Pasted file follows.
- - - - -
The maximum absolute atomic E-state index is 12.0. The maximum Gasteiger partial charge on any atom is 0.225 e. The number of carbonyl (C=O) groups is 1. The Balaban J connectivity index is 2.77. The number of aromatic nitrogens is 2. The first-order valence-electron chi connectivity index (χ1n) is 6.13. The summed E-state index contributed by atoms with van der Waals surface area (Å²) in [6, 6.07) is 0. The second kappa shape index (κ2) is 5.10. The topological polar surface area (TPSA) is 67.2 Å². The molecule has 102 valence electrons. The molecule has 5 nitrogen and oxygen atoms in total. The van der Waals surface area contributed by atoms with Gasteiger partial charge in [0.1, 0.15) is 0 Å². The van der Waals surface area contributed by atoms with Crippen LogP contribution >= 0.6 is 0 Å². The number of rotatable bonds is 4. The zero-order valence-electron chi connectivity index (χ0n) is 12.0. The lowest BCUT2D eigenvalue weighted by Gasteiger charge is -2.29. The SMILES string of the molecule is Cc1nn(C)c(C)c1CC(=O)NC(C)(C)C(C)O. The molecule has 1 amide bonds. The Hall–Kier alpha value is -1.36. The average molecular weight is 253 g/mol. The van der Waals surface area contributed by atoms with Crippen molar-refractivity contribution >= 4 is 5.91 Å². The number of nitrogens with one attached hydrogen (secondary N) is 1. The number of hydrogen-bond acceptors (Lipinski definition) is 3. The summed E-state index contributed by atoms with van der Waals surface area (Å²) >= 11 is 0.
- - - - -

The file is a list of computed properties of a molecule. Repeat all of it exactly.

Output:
The maximum absolute atomic E-state index is 12.0. The maximum Gasteiger partial charge on any atom is 0.225 e. The number of carbonyl (C=O) groups is 1. The Balaban J connectivity index is 2.77. The number of aromatic nitrogens is 2. The first-order valence-electron chi connectivity index (χ1n) is 6.13. The summed E-state index contributed by atoms with van der Waals surface area (Å²) in [6, 6.07) is 0. The second kappa shape index (κ2) is 5.10. The topological polar surface area (TPSA) is 67.2 Å². The molecule has 102 valence electrons. The molecule has 5 nitrogen and oxygen atoms in total. The van der Waals surface area contributed by atoms with Gasteiger partial charge in [0.1, 0.15) is 0 Å². The van der Waals surface area contributed by atoms with Crippen LogP contribution >= 0.6 is 0 Å². The number of rotatable bonds is 4. The zero-order valence-electron chi connectivity index (χ0n) is 12.0. The lowest BCUT2D eigenvalue weighted by Gasteiger charge is -2.29. The SMILES string of the molecule is Cc1nn(C)c(C)c1CC(=O)NC(C)(C)C(C)O. The molecule has 1 amide bonds. The Hall–Kier alpha value is -1.36. The average molecular weight is 253 g/mol. The van der Waals surface area contributed by atoms with Crippen molar-refractivity contribution >= 4 is 5.91 Å². The number of nitrogens with one attached hydrogen (secondary N) is 1. The number of hydrogen-bond acceptors (Lipinski definition) is 3. The summed E-state index contributed by atoms with van der Waals surface area (Å²) >= 11 is 0.